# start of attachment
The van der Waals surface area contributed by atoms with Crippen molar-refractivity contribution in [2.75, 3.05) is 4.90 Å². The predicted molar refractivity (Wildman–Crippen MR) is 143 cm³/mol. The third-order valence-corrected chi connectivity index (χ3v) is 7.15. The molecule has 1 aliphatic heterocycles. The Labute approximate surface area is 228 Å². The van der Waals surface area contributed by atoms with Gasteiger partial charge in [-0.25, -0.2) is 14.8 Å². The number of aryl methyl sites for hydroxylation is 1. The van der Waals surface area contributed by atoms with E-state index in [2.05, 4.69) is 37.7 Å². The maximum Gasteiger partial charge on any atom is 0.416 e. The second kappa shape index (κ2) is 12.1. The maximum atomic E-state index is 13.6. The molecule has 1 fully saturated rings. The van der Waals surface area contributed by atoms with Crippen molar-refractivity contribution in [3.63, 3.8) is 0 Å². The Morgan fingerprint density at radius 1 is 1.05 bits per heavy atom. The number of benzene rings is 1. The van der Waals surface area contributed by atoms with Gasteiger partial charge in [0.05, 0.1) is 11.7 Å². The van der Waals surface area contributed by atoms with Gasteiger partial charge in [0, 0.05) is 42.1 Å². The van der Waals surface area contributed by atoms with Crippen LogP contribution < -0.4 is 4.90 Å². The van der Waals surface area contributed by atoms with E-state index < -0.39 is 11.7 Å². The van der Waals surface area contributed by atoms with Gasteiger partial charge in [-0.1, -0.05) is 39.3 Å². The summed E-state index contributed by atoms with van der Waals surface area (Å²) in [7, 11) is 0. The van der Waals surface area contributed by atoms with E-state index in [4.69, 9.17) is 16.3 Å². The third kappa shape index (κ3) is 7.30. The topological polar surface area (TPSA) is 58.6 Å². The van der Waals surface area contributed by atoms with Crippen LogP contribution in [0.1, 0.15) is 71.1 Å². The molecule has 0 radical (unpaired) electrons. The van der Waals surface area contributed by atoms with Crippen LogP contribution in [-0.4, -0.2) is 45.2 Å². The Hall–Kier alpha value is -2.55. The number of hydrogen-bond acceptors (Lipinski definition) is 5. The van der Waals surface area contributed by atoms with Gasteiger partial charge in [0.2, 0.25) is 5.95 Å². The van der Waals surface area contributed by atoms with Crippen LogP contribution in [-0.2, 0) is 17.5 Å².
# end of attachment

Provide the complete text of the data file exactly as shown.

The van der Waals surface area contributed by atoms with Crippen molar-refractivity contribution in [2.75, 3.05) is 4.90 Å². The predicted molar refractivity (Wildman–Crippen MR) is 143 cm³/mol. The third-order valence-corrected chi connectivity index (χ3v) is 7.15. The molecule has 1 aliphatic heterocycles. The Labute approximate surface area is 228 Å². The van der Waals surface area contributed by atoms with Gasteiger partial charge in [-0.25, -0.2) is 14.8 Å². The number of aryl methyl sites for hydroxylation is 1. The van der Waals surface area contributed by atoms with E-state index in [2.05, 4.69) is 37.7 Å². The maximum Gasteiger partial charge on any atom is 0.416 e. The second kappa shape index (κ2) is 12.1. The maximum atomic E-state index is 13.6. The molecule has 1 fully saturated rings. The van der Waals surface area contributed by atoms with Crippen molar-refractivity contribution in [3.63, 3.8) is 0 Å². The Morgan fingerprint density at radius 1 is 1.05 bits per heavy atom. The number of benzene rings is 1. The van der Waals surface area contributed by atoms with Gasteiger partial charge in [0.05, 0.1) is 11.7 Å². The van der Waals surface area contributed by atoms with Gasteiger partial charge in [0, 0.05) is 42.1 Å². The van der Waals surface area contributed by atoms with Crippen LogP contribution < -0.4 is 4.90 Å². The van der Waals surface area contributed by atoms with E-state index < -0.39 is 11.7 Å². The van der Waals surface area contributed by atoms with Gasteiger partial charge in [-0.1, -0.05) is 39.3 Å². The summed E-state index contributed by atoms with van der Waals surface area (Å²) in [7, 11) is 0. The van der Waals surface area contributed by atoms with E-state index in [4.69, 9.17) is 16.3 Å². The third kappa shape index (κ3) is 7.30. The topological polar surface area (TPSA) is 58.6 Å². The van der Waals surface area contributed by atoms with Crippen LogP contribution in [0.1, 0.15) is 71.1 Å². The molecule has 0 radical (unpaired) electrons. The van der Waals surface area contributed by atoms with Crippen LogP contribution in [-0.4, -0.2) is 45.2 Å². The Hall–Kier alpha value is -2.55. The number of hydrogen-bond acceptors (Lipinski definition) is 5. The van der Waals surface area contributed by atoms with Gasteiger partial charge in [0.2, 0.25) is 5.95 Å². The van der Waals surface area contributed by atoms with Crippen LogP contribution in [-0.2, 0) is 17.5 Å².